Protesters take part in a demonstration to support same-sex marriage outside… (Andrew Kelly / Reuters )
As New York's state Senate considers making the state the sixth to allow gay marriage, now might be a good time to put aside the political consequences of the same-sex debate and take a look at its health effects.
Studies show that amendments restricting rights of same-sex couples to marry (think California and Proposition 8) lead to higher levels of stress and anxiety in lesbian, gay, bisexual and transgender adults -- and it also affect their families.
A 2009 study published in the Journal of Counseling Psychology surveyed 1,552 gay, lesbian and bisexual adults all over the United States and found that those living in a state that had just passed an amendment in 2006 said they suffered more psychological distress due to more negative media messages and conversations.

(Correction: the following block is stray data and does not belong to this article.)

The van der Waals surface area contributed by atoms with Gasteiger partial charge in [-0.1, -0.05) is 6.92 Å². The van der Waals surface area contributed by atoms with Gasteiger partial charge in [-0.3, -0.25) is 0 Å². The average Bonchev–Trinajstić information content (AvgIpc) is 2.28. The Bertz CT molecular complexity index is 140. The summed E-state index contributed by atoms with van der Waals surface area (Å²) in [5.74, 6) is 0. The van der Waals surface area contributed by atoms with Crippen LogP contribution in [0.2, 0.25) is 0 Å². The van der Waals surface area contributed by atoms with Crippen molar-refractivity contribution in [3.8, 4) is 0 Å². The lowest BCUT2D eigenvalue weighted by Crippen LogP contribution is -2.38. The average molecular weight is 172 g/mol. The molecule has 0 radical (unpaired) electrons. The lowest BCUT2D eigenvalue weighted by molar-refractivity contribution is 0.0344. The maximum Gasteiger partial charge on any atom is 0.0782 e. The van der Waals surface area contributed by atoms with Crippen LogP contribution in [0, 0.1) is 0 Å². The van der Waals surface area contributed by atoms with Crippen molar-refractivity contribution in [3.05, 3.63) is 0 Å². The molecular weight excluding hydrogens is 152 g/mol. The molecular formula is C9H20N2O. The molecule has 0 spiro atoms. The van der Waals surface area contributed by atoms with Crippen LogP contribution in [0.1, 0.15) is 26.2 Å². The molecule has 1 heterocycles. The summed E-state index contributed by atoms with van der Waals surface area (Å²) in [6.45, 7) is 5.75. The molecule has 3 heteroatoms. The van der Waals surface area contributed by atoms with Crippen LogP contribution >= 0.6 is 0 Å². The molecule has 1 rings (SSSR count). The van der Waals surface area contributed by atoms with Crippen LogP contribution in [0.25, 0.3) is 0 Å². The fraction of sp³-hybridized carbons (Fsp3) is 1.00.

A 2010 study published in the American Journal of Public Health found a rise in psychiatric disorders -- including a 200% increase in generalized anxiety disorder -- in lesbian, gay and bisexual people living in states that had put in place bans on same-sex marriage.
And, to top it all off, a 2006 study published in the Journal of Epidemiology and Community Health found that legalizing same-sex marriage could enhance the mental and physical health of gay and lesbian people. The authors said that gay and lesbian adults receive a lower standard of healthcare than straight people, and tend to suffer from higher rates of depression, anxiety, substance abuse and suicidal behavior.
They also said that married couples tend to live longer than single people -- and that the same would likely hold true for same-sex couples as well.
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